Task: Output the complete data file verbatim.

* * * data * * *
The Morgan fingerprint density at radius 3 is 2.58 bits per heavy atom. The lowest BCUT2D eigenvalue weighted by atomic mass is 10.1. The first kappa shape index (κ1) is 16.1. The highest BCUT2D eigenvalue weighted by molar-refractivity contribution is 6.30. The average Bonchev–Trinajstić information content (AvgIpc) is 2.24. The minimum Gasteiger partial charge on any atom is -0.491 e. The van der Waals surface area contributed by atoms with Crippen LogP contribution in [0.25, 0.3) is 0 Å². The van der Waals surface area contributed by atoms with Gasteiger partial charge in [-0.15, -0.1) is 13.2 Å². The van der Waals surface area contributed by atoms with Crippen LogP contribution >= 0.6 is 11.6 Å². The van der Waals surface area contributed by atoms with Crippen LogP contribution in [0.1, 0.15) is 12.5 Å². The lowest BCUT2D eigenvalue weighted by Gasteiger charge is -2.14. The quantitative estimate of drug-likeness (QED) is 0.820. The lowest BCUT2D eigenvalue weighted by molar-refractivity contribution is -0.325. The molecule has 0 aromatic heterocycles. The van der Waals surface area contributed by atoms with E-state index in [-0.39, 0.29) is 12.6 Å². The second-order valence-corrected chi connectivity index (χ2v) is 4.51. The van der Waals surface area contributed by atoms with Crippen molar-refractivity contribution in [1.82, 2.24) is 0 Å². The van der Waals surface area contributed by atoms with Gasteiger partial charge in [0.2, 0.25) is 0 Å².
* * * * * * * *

The Morgan fingerprint density at radius 3 is 2.58 bits per heavy atom. The lowest BCUT2D eigenvalue weighted by atomic mass is 10.1. The first kappa shape index (κ1) is 16.1. The highest BCUT2D eigenvalue weighted by molar-refractivity contribution is 6.30. The average Bonchev–Trinajstić information content (AvgIpc) is 2.24. The minimum Gasteiger partial charge on any atom is -0.491 e. The van der Waals surface area contributed by atoms with Crippen LogP contribution in [0.25, 0.3) is 0 Å². The van der Waals surface area contributed by atoms with Gasteiger partial charge in [-0.15, -0.1) is 13.2 Å². The van der Waals surface area contributed by atoms with Crippen LogP contribution >= 0.6 is 11.6 Å². The van der Waals surface area contributed by atoms with Crippen LogP contribution in [0.1, 0.15) is 12.5 Å². The lowest BCUT2D eigenvalue weighted by Gasteiger charge is -2.14. The quantitative estimate of drug-likeness (QED) is 0.820. The lowest BCUT2D eigenvalue weighted by molar-refractivity contribution is -0.325. The molecule has 0 aromatic heterocycles. The van der Waals surface area contributed by atoms with E-state index in [-0.39, 0.29) is 12.6 Å². The second-order valence-corrected chi connectivity index (χ2v) is 4.51. The van der Waals surface area contributed by atoms with Crippen molar-refractivity contribution in [1.82, 2.24) is 0 Å². The van der Waals surface area contributed by atoms with Gasteiger partial charge in [0.2, 0.25) is 0 Å².